The Democratic majority will be felt during Trump’s term.

The start of the new Congress in the United States after the November 2018 midterm elections raises legitimate hope that Donald Trump will encounter serious difficulty navigating the path of isolationism, xenophobia and the curtailment of rights that has characterized the first half of his presidency.

The Democratic opposition holds the majority in the House of Representatives with 235 seats, versus 200 seats on the Republican side. For the first time since he arrived at the White House, Trump faces an organized bloc with real power and wide support and legitimacy from voters, a bloc that has a radically different understanding of what the U.S. must be, both within its borders and beyond, and a bloc that is willing to see to it that Trump’s bid for re-election in the next two years will not be easy for him. It is an unprecedented situation for a leader unaccustomed to being contradicted, and who has made his chaotic, authoritarian management style, including within his own team, one of his personal trademarks.

For Trump, going by the book is for bureaucrats, but the new majority in the House appears willing to show him how mistaken he is: Going by the book is what democracies do. One high-priority measure for legislators is blocking political interference with the investigation by Special Counsel Robert Mueller into possible Russian meddling in the 2016 election that resulted in the election of Trump himself. In other words, it is about guaranteeing the independence of the judiciary in a matter that hangs like the Sword of Damocles over the New York millionaire’s presidency, because it could lead to his removal. In a display of prudence that contrasts with Trump’s impulsiveness, the new speaker of the House, Nancy Pelosi, has supported the idea of waiting to see what the special counsel’s report says before deciding on any necessary action: Going by the book.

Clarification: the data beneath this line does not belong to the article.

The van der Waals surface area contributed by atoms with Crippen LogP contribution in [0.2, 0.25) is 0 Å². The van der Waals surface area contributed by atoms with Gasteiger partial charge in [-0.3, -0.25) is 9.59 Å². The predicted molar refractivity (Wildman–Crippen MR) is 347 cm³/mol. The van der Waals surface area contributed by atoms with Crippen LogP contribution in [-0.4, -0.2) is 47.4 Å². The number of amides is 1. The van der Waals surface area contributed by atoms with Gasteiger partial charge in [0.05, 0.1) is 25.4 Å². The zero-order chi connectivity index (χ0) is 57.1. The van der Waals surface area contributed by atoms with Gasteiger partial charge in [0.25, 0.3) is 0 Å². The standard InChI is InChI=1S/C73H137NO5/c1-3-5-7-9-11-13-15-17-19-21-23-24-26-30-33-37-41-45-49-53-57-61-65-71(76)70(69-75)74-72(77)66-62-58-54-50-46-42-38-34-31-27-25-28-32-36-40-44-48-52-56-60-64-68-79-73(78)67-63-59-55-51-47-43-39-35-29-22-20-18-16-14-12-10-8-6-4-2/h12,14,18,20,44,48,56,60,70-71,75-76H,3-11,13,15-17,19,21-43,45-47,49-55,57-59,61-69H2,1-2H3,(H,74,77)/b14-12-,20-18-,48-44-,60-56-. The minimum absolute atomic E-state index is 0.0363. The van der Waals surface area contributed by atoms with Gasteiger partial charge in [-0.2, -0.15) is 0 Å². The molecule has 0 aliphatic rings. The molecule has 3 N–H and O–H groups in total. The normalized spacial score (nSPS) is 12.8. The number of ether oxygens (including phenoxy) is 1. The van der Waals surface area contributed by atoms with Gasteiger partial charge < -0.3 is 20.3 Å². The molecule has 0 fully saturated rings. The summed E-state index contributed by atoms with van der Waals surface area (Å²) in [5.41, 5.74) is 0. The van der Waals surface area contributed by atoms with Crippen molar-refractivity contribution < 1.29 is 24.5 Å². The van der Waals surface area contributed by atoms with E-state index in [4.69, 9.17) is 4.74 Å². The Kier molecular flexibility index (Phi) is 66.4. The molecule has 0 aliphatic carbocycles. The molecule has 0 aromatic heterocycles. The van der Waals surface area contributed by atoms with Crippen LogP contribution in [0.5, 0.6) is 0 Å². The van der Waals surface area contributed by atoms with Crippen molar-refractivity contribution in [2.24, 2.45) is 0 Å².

Although formalities are not the most important thing, the swearing in ceremony at the Capitol was significant. The new Congress is the most diverse in terms of ethnicity and religion, and includes more women than any other Congress in the more than 200-year history of the institution. This image is radically different from the current U.S. administration. Pelosi, 78, presides over the House, which makes her the most powerful woman in current U.S. politics.

During his election campaign, as well as during the two years he has been president, Trump has repeatedly dismissed his country’s political class, and one of the justifications was that he counted on the support of the voters. But now, those who sit in the House of Representatives have the same voter support, which, in many cases, worked against candidates who had Trump’s explicit, personal endorsement. The new Congress also represents the popular will in the U.S., and Trump will no longer be able to claim popular will as a cover to justify his decisions.